End of Life - What is Hospice?

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Sally Smith: Welcome to Age to Age. I'm Sally Smith. Let's talk. Today we’re fortunate to have Dr. Angus Baker with us. For thirty years he was a private practice doctor specializing in Hematology and Oncology. And several years ago gave that up to become the Medical Director of Hospice of Charleston. And I'm very excited about having you here to talk with us about 'hospice'.

Recently I visited my mother and she has severe dementia, Alzheimer's. And I was thrilled to find a hospice nurse with her. This was in Tennessee. And at that point I realized that I have sort of pigeon holed hospice as an end-of-care situation for cancer patients mostly. And I understood right then that I needed to get to the hospice all over again and that's what I'd like to ask you that today. It's much bigger than I understood it was. What is hospice and why did it developed?

Dr. Angus Baker: Well, hospice is a method of caring for people at or near the end of life. It doesn't require people to die. Some people get better when they're on hospice and may be get off hospice for a while. But it is for patients, took care of patients and their families when the patient that is judged to be near the end of their life.

Hospice first started in this country around 1980. But most communities, in our community I think started in 1981 or 1982. When it first started, it largely had to do with care of in-state cancer patients. But now it has become much more in-state heart, lung, neurological disease, HIV, and these all things. It mainly is designed for home care, patients at home, who would always be at home. But most hospice patients are cared for in their homes.

It is a multi-disciplinary, inter-disciplinary approach to care which is what really makes it possible and makes it work. And it's a team based care for patients near the end of life at home.

Sally Smith: If I would ask, who does it serve? It's patients not just with cancer but patients of all ages and many different diseases. I saw somewhere in a particular hospice and was amazed by this. This was just some of the situations that it touched on. Alzheimer's disease, Parkinson's disease, HIV, Aids, in-state diabetes, stroke, coma, liver or renal diseases, respiratory diseases.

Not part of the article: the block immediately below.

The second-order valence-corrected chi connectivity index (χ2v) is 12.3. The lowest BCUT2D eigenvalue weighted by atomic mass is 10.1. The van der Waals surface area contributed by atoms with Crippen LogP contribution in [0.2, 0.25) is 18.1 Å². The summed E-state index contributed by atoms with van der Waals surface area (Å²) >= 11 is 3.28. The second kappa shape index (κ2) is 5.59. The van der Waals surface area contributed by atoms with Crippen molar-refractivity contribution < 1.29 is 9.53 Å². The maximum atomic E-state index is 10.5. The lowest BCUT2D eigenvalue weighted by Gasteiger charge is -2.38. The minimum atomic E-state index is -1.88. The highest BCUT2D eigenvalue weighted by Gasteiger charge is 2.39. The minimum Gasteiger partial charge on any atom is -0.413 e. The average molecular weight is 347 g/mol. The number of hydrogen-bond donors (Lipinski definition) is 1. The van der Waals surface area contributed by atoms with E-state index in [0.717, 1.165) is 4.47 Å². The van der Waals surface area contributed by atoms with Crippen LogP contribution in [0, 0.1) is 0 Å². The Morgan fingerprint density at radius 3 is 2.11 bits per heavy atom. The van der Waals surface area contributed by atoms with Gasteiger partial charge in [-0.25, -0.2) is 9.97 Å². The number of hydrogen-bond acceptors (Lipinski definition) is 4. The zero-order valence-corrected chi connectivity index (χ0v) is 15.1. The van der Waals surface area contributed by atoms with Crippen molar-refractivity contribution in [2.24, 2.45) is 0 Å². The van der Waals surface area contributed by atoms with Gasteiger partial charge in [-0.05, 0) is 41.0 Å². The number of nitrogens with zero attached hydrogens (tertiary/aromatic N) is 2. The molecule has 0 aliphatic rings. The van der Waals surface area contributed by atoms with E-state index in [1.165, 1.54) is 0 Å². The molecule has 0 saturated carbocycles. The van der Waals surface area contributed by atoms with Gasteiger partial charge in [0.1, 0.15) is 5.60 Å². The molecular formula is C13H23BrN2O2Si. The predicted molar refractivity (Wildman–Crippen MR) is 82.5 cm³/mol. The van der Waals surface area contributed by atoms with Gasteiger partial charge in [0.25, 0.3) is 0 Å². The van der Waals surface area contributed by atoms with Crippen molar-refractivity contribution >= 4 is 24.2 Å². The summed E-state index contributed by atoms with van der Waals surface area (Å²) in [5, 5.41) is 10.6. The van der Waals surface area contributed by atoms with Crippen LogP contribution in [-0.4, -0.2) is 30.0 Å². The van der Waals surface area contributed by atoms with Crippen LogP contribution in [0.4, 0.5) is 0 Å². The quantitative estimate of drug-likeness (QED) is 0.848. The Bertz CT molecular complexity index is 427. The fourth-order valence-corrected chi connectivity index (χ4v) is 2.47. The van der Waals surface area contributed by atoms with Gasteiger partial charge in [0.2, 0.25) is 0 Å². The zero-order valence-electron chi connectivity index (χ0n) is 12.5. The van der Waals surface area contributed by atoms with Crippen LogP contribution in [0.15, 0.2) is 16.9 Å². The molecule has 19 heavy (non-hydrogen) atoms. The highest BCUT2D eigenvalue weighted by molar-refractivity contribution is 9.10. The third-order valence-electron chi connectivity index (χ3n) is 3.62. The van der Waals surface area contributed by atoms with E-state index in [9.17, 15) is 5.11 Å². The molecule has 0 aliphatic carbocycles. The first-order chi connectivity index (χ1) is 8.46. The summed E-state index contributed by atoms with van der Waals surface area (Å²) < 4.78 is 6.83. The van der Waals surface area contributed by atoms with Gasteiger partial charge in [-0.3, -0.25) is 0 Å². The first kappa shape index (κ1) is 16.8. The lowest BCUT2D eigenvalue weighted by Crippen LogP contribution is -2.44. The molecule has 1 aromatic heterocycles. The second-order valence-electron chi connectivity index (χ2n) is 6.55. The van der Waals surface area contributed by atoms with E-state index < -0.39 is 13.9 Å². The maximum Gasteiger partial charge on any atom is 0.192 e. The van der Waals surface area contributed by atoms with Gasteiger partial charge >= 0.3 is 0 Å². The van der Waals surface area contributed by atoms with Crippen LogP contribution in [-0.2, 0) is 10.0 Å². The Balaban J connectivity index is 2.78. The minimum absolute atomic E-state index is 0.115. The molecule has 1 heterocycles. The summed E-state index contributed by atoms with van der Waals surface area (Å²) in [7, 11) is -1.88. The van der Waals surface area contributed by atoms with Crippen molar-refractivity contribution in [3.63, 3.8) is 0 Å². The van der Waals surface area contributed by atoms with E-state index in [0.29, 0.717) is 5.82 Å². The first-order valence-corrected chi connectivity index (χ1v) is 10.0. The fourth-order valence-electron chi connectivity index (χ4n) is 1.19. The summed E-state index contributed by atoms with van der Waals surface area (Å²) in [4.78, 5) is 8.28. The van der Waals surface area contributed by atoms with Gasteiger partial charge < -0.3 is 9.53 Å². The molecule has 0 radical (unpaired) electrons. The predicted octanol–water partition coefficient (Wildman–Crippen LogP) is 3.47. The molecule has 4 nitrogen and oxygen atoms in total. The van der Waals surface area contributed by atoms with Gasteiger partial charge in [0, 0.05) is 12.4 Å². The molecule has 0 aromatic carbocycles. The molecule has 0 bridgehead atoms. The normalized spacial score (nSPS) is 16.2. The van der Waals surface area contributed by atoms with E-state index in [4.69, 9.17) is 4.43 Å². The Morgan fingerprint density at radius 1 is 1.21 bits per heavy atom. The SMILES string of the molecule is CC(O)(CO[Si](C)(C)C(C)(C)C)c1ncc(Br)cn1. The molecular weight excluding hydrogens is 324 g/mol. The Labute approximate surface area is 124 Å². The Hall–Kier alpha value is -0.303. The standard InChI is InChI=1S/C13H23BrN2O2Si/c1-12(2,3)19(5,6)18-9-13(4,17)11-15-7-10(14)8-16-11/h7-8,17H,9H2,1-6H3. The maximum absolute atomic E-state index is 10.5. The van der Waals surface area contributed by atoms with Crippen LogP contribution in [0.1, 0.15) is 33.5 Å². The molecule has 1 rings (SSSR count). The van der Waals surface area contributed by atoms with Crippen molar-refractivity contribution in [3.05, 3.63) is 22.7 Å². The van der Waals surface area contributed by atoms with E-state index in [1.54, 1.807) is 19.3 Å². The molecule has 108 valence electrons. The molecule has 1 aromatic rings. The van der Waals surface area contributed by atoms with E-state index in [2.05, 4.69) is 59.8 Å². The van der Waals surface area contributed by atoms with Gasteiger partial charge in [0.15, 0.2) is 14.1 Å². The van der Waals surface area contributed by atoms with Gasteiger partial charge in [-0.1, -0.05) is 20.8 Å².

I was stunned by that because it takes such a broad spectrum of knowledge to deal with that. Is this the sort of thing that we deal with here?

It is and a lot of how you'll end up defining hospice these days. By practical necessity is how Medicare defines it because Medicare pays for the vast majority of hospice care. How Medicare defines a person being eligible for hospice care is someone who two physicians usually they're referring. The attending physician and the hospice physician both agree that the patient has reasonable expectancy that could die within six months or less.

And if those two doctors certify that and the patient and their family members wish to have hospice care, that defines what you have to have to qualify for hospice care.

And then the patient or family members can request an evaluation by hospice or the referring physician can. But to be admitted to hospice care, the patient has to have their physician referring them. And sign the reasonable expectation of why to expect six months or less then hospice care begins.

Sally Smith: Wow! And as you say, sometimes they do improve. So you don't have to die six months in order to make the paperwork?

Dr. Angus Baker: That's correct. And that's a big misunderstanding. A lot of people worry about that, 'what if I don't die within six months?' But the way it works is at six months, if somebody still has the disease that's reasonably two physicians agree and sign that it could end their life or like to end their life and the reasonable expectation in the life within six months or less. Then they're still eligible for more hospice care.

I actually had a patient on hospice for four and a half years and at all times had a life expectancy of less than six months based on her disease. And then eventually did die of her disease.

Sally Smith: One thing you said earlier about starting in 1981, was this really a response to the fact that patients had no hope that they were facing the end of their life. A lot of times with a lot of pain. They wanted to be home with their families. Is this the sort of thing that beautiful idea bloomed from?

Well it may have started way back in Medieval times actually. But in modern times, the idea started in England and then moved in New England. And became more and more obvious in the 70's in this country that the pioneer hospices like the one in Connecticut.

This home care provided by a team was much preferred to one doctor and a hospital and a beleaguered family member taking care of patients at home. If you created and provided this team approach to care then everything could work better including better comfort care to end of life. And so that's how it really happened that way up.